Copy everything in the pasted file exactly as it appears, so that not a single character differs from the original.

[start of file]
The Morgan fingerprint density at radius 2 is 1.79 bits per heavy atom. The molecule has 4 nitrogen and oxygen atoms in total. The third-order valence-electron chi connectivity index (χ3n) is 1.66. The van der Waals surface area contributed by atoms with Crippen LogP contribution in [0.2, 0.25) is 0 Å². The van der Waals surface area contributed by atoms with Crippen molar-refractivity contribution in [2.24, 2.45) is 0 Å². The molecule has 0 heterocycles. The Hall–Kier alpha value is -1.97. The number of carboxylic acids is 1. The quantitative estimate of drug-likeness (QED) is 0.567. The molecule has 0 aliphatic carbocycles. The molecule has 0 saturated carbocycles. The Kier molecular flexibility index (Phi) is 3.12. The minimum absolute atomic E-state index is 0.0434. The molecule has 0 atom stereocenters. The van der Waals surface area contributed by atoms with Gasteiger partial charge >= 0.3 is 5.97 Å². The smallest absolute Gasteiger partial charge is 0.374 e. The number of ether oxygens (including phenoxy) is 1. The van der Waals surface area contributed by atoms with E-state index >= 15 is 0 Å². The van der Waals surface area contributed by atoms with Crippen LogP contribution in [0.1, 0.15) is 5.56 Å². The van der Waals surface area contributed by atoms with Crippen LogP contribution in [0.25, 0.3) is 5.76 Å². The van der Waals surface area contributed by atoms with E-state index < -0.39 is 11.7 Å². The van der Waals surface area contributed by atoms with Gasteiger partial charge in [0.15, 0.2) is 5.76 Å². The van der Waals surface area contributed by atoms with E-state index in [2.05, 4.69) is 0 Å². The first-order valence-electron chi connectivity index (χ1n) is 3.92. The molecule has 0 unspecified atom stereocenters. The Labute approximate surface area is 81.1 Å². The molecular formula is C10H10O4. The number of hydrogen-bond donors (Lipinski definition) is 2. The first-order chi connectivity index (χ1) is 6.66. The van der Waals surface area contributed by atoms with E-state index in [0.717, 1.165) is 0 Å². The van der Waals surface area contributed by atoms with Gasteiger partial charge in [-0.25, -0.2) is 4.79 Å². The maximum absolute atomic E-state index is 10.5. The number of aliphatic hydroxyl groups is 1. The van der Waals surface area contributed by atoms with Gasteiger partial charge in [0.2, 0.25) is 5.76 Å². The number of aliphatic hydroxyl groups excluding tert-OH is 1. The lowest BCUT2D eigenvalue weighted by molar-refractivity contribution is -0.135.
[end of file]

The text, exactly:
The Morgan fingerprint density at radius 2 is 1.79 bits per heavy atom. The molecule has 4 nitrogen and oxygen atoms in total. The third-order valence-electron chi connectivity index (χ3n) is 1.66. The van der Waals surface area contributed by atoms with Crippen LogP contribution in [0.2, 0.25) is 0 Å². The van der Waals surface area contributed by atoms with Crippen molar-refractivity contribution in [2.24, 2.45) is 0 Å². The molecule has 0 heterocycles. The Hall–Kier alpha value is -1.97. The number of carboxylic acids is 1. The quantitative estimate of drug-likeness (QED) is 0.567. The molecule has 0 aliphatic carbocycles. The molecule has 0 saturated carbocycles. The Kier molecular flexibility index (Phi) is 3.12. The minimum absolute atomic E-state index is 0.0434. The molecule has 0 atom stereocenters. The van der Waals surface area contributed by atoms with Gasteiger partial charge >= 0.3 is 5.97 Å². The smallest absolute Gasteiger partial charge is 0.374 e. The number of ether oxygens (including phenoxy) is 1. The van der Waals surface area contributed by atoms with E-state index >= 15 is 0 Å². The van der Waals surface area contributed by atoms with Crippen LogP contribution in [0.1, 0.15) is 5.56 Å². The van der Waals surface area contributed by atoms with Crippen LogP contribution in [0.25, 0.3) is 5.76 Å². The van der Waals surface area contributed by atoms with E-state index < -0.39 is 11.7 Å². The van der Waals surface area contributed by atoms with Gasteiger partial charge in [0.15, 0.2) is 5.76 Å². The van der Waals surface area contributed by atoms with E-state index in [2.05, 4.69) is 0 Å². The first-order valence-electron chi connectivity index (χ1n) is 3.92. The molecule has 0 unspecified atom stereocenters. The Labute approximate surface area is 81.1 Å². The molecular formula is C10H10O4. The number of hydrogen-bond donors (Lipinski definition) is 2. The first-order chi connectivity index (χ1) is 6.66. The van der Waals surface area contributed by atoms with E-state index in [0.717, 1.165) is 0 Å². The van der Waals surface area contributed by atoms with Gasteiger partial charge in [-0.25, -0.2) is 4.79 Å². The maximum absolute atomic E-state index is 10.5. The number of aliphatic hydroxyl groups is 1. The van der Waals surface area contributed by atoms with Gasteiger partial charge in [0.2, 0.25) is 5.76 Å². The number of aliphatic hydroxyl groups excluding tert-OH is 1. The lowest BCUT2D eigenvalue weighted by molar-refractivity contribution is -0.135.